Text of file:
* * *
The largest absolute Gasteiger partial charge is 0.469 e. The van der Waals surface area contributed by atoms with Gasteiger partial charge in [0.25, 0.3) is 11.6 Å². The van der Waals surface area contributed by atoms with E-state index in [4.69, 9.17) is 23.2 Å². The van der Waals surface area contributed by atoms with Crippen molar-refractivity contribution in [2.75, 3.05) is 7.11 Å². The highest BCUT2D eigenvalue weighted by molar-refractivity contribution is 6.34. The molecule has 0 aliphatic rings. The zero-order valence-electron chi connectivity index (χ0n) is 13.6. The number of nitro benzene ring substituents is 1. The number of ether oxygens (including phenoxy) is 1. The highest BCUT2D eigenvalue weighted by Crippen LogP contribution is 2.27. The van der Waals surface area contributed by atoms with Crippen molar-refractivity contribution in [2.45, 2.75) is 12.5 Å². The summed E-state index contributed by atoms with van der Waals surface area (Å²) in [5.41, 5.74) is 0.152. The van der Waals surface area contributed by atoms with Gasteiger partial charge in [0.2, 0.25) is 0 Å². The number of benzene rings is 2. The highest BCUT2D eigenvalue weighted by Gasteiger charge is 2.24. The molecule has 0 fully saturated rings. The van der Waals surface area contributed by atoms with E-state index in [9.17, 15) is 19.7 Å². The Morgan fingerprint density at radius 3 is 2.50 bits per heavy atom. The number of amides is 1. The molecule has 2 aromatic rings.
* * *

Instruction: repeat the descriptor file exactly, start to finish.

The largest absolute Gasteiger partial charge is 0.469 e. The van der Waals surface area contributed by atoms with Gasteiger partial charge in [0.25, 0.3) is 11.6 Å². The van der Waals surface area contributed by atoms with E-state index in [4.69, 9.17) is 23.2 Å². The van der Waals surface area contributed by atoms with Crippen molar-refractivity contribution in [2.75, 3.05) is 7.11 Å². The highest BCUT2D eigenvalue weighted by molar-refractivity contribution is 6.34. The molecule has 0 aliphatic rings. The zero-order valence-electron chi connectivity index (χ0n) is 13.6. The number of nitro benzene ring substituents is 1. The number of ether oxygens (including phenoxy) is 1. The highest BCUT2D eigenvalue weighted by Crippen LogP contribution is 2.27. The van der Waals surface area contributed by atoms with Crippen molar-refractivity contribution in [2.45, 2.75) is 12.5 Å². The summed E-state index contributed by atoms with van der Waals surface area (Å²) in [5.41, 5.74) is 0.152. The van der Waals surface area contributed by atoms with Gasteiger partial charge in [0.2, 0.25) is 0 Å². The number of benzene rings is 2. The highest BCUT2D eigenvalue weighted by Gasteiger charge is 2.24. The molecule has 0 fully saturated rings. The van der Waals surface area contributed by atoms with E-state index in [9.17, 15) is 19.7 Å². The Morgan fingerprint density at radius 3 is 2.50 bits per heavy atom. The number of amides is 1. The molecule has 2 aromatic rings.